yuv" aapi taavat priya-darshano 'pi
yas tvaam priyo n' aabhyacarat kadaa cit
tam anyathaa pashyasi kaatar" aasi
- = - = = - - = - = -
= = - = = - - = - = -
= = - = = - - = - = =
= = - = = - - = - = -
"Though he is young and good-looking,
Possessing noble ancestry,
and his share of charm and fortune,
Your husband was never unfaithful to you.
You are being silly and misjudging him.
One of the things I have learned from blogging is "the mirror principle." I didn't learn it deductively, by reading about it somewhere and then testing it out. I learned it inductively, from observing my own stupid over-reactions to people's comments and looking for a cause that might explain them. What I noticed was that the comments which had the most power to enrage me invariably touched on some struggle that was going on in myself. Regular readers may have observed that I don't take too kindly to comments in which somebody expresses their own Buddhist "take" on things. But this is only because the Buddha's teaching requires me to drop off my own habitual attitude and view, attached to them as I am (lagnaM satim maam; see 6.16).
If even a dolt such as I am can become aware of the mirror principle, or the compulsion for the kettle to call the pot black, or whatever else one calls it, nothing is more sure than the fact that Ashvaghosha was aware of it. And so in this verse, as I read it, here it conspicuously is -- for if anyone has shown herself to be a silly so-and-so, it is weeping woman on the stairs.
The word that seems to me to be asking to be translated as "silly" is kaatara, which is thought possibly to derive from katara, "who or which of two?" It therefore has connotations of uncertainty, hesitancy, faint-heartedness, being in two minds. But in the context of the silly weeping woman who tells Sundari she is being silly, kaatara seems to me to mean just plain silly.
Now I myself am no stranger to silliness, as my wife would readily attest, if anybody were to ask her -- it is probably the flipside to my default attitude in a crisis, which is the grim determination of the resolute end-gainer.
Sometimes silliness is there in the kind of pleasant reverie discussed yesterday, as belonging to the first dhyana -- a frivolousness, a lack of seriousness, an indulgence in humorous thoughts. And when this silliness is recognized as a fault, then the antidote to it is the one-pointedness (ekaagrya) described by Ashvaghosha in 17.45 - 17.46 as belonging to the second dhyana.
But one-pointedness/non-silliness is one of those things, as also are upright posture, and compassion, which it does not do to go for directly, in an end-gaining manner. So pursuit of one-pointedness is for me largely a matter of saying no to my habitual reaction to the idea that I ought to be more one-pointed. And this is something I learned from Alexander work -- without Alexander work I don't think I ever would have learned it.
Actually my old Zen teacher, Gudo Nishijima, had an intuitive grasp of this principle, being ever ready to affirm with his laughter any behaviour that flew in the face of idealism. But he didn't really understand the principle clearly, certainly not as clearly as experienced Alexander teachers understand it. Gudo never worked out how it applied, for example, in the matter of postural re-education -- which, again, turns out to be largely a matter of saying no to one's habitual reaction to the idea that one's posture ought to be better.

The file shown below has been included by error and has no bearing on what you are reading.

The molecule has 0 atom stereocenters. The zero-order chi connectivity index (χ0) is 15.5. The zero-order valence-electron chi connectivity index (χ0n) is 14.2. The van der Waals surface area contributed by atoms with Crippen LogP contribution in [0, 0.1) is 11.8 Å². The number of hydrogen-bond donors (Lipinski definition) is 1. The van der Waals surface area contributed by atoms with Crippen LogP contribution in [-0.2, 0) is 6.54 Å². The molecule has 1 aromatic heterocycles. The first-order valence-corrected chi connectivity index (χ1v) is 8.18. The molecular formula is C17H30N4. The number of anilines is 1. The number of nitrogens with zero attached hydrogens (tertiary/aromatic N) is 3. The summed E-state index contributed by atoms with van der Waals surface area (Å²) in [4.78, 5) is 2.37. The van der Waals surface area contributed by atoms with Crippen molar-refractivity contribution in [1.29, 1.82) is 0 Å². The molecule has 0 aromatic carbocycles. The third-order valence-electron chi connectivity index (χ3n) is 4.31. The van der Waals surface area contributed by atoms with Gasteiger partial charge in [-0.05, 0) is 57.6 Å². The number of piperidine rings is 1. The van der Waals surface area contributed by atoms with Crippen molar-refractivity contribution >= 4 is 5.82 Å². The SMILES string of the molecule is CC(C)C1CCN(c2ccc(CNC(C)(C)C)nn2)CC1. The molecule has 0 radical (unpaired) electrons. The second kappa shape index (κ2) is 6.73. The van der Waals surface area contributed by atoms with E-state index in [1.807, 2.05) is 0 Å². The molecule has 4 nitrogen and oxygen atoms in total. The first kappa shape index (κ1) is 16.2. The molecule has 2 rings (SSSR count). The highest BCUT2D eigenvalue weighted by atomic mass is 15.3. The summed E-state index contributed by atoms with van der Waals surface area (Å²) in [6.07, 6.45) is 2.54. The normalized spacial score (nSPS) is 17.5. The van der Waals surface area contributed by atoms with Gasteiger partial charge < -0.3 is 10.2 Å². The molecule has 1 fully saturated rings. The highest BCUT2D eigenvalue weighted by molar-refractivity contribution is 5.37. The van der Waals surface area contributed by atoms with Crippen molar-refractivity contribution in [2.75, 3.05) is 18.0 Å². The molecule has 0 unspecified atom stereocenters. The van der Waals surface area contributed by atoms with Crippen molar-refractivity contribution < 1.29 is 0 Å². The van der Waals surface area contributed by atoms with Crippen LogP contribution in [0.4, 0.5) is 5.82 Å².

On a technical point, EHJ's original Sanskrit for line 4 reads
tam anyathaa yaa syati kaatar" aasi,
and EHJ notes:
"The text of d is uncertain but anyathaa yaa is better than anyathaa pash for 'misjudge.' "
I have followed, LC, however, in reading pashyasi in line 4.
"You are oversuspicious and misjudge your beloved, who never did for you any wrong, although he is young, handsome and endowed with charm, fortune and high birth.
"Though he is young, though he is good-looking, though he enjoys sexual love and is full of courtesies, your husband was never unfaithful to you ; you are overwrought, and looking at him in the wrong way.
yuvaa = nom. sg. m. yuvan: mfn. young
taavat: ind. indeed , truly ; really (= eva)
priya-darshanaH (nom. sg. m.): mfn. pleasant or grateful to the sight
saubhaagya-bhaagy-aabhijan'-aanvitaH (nom. sg. m.): possessing his share of charm and fortune, and noble descent
saubhaagya: n. (fr. su-bhaga) welfare , good luck , good fortune , success , prosperity , happiness (esp. conjugal felicity) ; beauty , charm , grace , loveliness
su-bhaga: mfn. possessing good fortune , very fortunate or prosperous , lucky , happy , blessed , highly favoured ; beautiful , lovely , charming , pleasing , pretty (voc. subhaga and subhage , often in friendly address)
bhaagya: mfn. (fr. bhaga) relating to bhaga; entitled to a share; lucky , fortunate
bhaga: m. " dispenser " , gracious lord , patron (applied to gods, esp. the sun-god) ; the sun ; good fortune , happiness , welfare , prosperity ; dignity , majesty , distinction , excellence , beauty , loveliness ; love , affection , sexual passion , amorous pleasure , dalliance
abhijana: m. family, ancestors; noble descent; fame
anvita: mfn. accompanied by; having as an essential or inherent part , endowed with , possessed of , possessing
yaH (nom. sg. m.): [he] who
tvaam (acc. sg.): to you
priyaH (nom. sg.): m. lover, husband
na kadaa cit: not at any time, never
abhyacarat = 3rd pers. sg. imperfect abhi- √ car: to act wrongly towards any one ; to be faithless (as a wife)
tam (acc. sg.): him
anyathaa: ind. otherwise , in a different manner ; inaccurately , untruly , falsely , erroneously
yaasyati = 3rd pers. sg. future yaa: to go
pashyasi = 2nd pers. sg. dRsh: to see
kaataraa (nom. sg. f.): mfn. (perhaps from katara , " uncertain as to which of the two ") cowardly , faint-hearted , timid , despairing , discouraged , disheartened , confused , agitated , perplexed , embarrassed , shrinking , frightened
asi = 2nd pers. sg. as: to be